Craig points out that when someone is diagnosed with heart disease, they're not asked about their diet or exercise habits. Yet there is a perception that lung cancer patients brought the disease on themselves.
"My father wrote about the disease in Madison Magazine," says Joseph Howell, Brian's son. "He pointed out reasons that other people can get different kinds of cancer by having unhealthy diets and things like that but with lung cancer, it's always synonymous with smoking."
There are even divisions within patient populations – emotional boundaries between smokers and non-smokers, those who developed lung cancer from radon or environmental exposure.
In Paula's case, she was only 40-years-old, far younger than the average 70-year-old patient. At one of the most challenging times in their lives, patients can struggle to find support and understanding.
"No one deserves to be invisible," says Traynor. "And blaming the victims is getting us no where."
Raising Funds and Finding Hope
For families like the Schwerdtfegers, Howells and Craigs, they've dedicated their time and energy to raising money and awareness for the disease.
"My dad was a truly motivational person," Allison Howell explains. "He was also in a very unique position being in the media profession. From the moment he was diagnosed he immediately began researching the disease and writing about advancements."
Adds Joseph Howell, "Most of the time he was sick was spent researching everything he could about lung cancer, from shitake herbal teas to every different type of chemo. He wanted to know everything there was to help beat his disease."
A recreational golfer, Brian and his friends talked about organizing a golf outing to raise awareness and funds for lung cancer. After his death, his friends and family made the outing a reality with the Brian Howell Golf Outing.
Since its grassroots beginnings, the golf outing combined with another to become the Drive for Hope Golf Outing. Through the efforts of families and friends whose lives have been touched by lung cancer, Drive for Hope has raised more than $243,000 in the last four years for lung cancer research at the UW Carbone Cancer Center.
Inspired by their dad, all three Howell children also participate in various run/walks as a way to raise awareness and funds.
"It is a constant struggle to get the awareness out there. That's one reason why the events like the golf outings and run/walks are so important," says Joseph.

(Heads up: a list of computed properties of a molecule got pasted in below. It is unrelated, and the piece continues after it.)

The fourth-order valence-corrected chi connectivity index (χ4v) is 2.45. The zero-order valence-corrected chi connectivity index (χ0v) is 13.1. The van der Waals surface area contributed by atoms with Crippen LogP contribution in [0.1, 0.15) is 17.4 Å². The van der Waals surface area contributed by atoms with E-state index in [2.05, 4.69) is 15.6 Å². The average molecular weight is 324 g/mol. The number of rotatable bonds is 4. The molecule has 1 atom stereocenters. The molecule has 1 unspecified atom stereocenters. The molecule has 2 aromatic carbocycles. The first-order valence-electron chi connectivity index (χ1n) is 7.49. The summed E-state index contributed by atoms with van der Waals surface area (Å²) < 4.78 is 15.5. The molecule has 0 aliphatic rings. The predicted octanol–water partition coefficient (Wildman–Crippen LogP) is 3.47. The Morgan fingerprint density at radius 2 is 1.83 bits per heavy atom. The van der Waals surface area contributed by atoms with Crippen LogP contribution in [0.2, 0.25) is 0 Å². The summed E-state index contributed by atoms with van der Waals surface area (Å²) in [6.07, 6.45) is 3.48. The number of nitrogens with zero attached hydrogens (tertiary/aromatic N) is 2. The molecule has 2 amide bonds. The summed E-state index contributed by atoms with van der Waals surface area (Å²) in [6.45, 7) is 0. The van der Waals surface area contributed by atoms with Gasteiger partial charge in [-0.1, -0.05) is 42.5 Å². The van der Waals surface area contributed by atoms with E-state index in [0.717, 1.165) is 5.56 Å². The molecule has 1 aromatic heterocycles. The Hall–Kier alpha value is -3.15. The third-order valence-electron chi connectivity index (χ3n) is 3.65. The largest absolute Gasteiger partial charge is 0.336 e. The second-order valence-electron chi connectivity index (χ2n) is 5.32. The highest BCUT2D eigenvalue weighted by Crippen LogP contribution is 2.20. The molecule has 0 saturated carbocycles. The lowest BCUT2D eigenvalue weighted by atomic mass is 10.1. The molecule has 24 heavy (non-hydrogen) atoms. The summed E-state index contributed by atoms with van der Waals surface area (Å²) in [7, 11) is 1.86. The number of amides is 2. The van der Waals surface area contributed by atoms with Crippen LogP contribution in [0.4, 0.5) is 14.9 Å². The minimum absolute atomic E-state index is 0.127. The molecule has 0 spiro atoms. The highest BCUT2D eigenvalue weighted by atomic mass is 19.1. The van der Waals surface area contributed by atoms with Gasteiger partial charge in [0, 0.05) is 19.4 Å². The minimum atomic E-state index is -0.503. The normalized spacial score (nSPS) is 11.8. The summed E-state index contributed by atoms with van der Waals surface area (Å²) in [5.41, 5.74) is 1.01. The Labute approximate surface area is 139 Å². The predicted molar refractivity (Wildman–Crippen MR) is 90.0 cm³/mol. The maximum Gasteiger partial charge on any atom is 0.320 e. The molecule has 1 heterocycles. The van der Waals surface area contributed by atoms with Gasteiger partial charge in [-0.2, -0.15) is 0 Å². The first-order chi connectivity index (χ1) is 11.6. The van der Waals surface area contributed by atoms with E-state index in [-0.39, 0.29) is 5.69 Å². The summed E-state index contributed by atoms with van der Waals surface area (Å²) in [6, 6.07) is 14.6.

Jody Schwerdtfeger with a photo of her mom

Jody Scherdtfeger holding a photo of her mother

Jody Schwerdtfeger was training for her first marathon when her mother passed away. She dedicated her run to her mom's memory.
"One of the songs I play while I run is Melissa Etheridge's "I Run for Life," she comments.
Since her first marathon, she has gone on to run two half marathons and two full marathons. All the money she raises supports the Creating Hope campaign for lung cancer research at the UW Carbone Cancer Center.
She jokes about her marathon experience, "For someone that never ran before, it's pretty amazing."
Schwerdtfeger estimates she's raised approximately $25,000 for research through her runs.
"When I first began there wasn't much out there, but it's since grown with outings, run/walks and groups really dedicated to raising awareness and funds, like the Lung Cancer Task Force," Schwerdtfeger said.
Craig, like Schwerdtfeger and the Howell family, is also a member of the Lung Cancer Task Force. In addition to volunteering his time with the group, he's also committed 10 percent of all the sales from his business to lung cancer research and disease prevention through education.
"I want to do what I can for research," he says.
While there's still much to learn about lung cancer, its biology and treatment, there's also a tremendous amount of hope for patients and their families.
"Paula never gave up hoping, even until the very end," concludes Craig. "This disease needs more reason for hope. I believe that will come with better funding and research."